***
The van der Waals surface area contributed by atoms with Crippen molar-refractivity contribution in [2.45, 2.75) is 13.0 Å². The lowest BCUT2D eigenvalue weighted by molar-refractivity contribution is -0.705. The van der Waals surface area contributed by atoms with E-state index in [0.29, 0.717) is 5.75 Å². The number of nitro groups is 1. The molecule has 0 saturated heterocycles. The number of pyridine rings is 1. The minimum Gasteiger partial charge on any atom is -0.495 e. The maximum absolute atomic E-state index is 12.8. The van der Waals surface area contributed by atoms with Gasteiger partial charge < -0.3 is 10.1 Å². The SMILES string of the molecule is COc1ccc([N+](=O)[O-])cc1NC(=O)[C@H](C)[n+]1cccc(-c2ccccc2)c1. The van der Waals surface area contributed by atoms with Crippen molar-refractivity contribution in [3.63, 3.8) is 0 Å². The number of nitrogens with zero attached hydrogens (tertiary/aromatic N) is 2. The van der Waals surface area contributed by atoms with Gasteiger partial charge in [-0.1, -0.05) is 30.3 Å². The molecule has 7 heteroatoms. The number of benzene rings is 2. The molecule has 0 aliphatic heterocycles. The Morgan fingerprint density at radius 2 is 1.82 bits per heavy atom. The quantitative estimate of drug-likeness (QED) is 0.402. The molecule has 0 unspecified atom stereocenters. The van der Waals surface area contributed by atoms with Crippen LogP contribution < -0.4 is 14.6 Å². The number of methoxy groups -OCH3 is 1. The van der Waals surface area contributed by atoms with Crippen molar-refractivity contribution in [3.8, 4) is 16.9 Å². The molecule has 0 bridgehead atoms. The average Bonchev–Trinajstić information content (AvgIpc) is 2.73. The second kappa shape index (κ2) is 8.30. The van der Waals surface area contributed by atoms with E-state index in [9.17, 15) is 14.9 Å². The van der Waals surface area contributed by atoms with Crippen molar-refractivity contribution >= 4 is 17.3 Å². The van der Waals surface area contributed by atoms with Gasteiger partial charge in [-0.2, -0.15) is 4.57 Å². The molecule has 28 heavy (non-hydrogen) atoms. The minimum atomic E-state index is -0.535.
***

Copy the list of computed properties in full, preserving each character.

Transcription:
The van der Waals surface area contributed by atoms with Crippen molar-refractivity contribution in [2.45, 2.75) is 13.0 Å². The lowest BCUT2D eigenvalue weighted by molar-refractivity contribution is -0.705. The van der Waals surface area contributed by atoms with E-state index in [0.29, 0.717) is 5.75 Å². The number of nitro groups is 1. The molecule has 0 saturated heterocycles. The number of pyridine rings is 1. The minimum Gasteiger partial charge on any atom is -0.495 e. The maximum absolute atomic E-state index is 12.8. The van der Waals surface area contributed by atoms with Gasteiger partial charge < -0.3 is 10.1 Å². The SMILES string of the molecule is COc1ccc([N+](=O)[O-])cc1NC(=O)[C@H](C)[n+]1cccc(-c2ccccc2)c1. The van der Waals surface area contributed by atoms with Crippen molar-refractivity contribution in [3.63, 3.8) is 0 Å². The number of nitrogens with zero attached hydrogens (tertiary/aromatic N) is 2. The van der Waals surface area contributed by atoms with Gasteiger partial charge in [-0.1, -0.05) is 30.3 Å². The molecule has 7 heteroatoms. The number of benzene rings is 2. The molecule has 0 aliphatic heterocycles. The Morgan fingerprint density at radius 2 is 1.82 bits per heavy atom. The quantitative estimate of drug-likeness (QED) is 0.402. The molecule has 0 unspecified atom stereocenters. The van der Waals surface area contributed by atoms with Crippen LogP contribution < -0.4 is 14.6 Å². The number of methoxy groups -OCH3 is 1. The van der Waals surface area contributed by atoms with Crippen molar-refractivity contribution in [3.8, 4) is 16.9 Å². The molecule has 0 bridgehead atoms. The average Bonchev–Trinajstić information content (AvgIpc) is 2.73. The second kappa shape index (κ2) is 8.30. The van der Waals surface area contributed by atoms with E-state index in [9.17, 15) is 14.9 Å². The van der Waals surface area contributed by atoms with Crippen molar-refractivity contribution >= 4 is 17.3 Å². The van der Waals surface area contributed by atoms with Gasteiger partial charge in [-0.2, -0.15) is 4.57 Å². The molecule has 28 heavy (non-hydrogen) atoms. The minimum atomic E-state index is -0.535.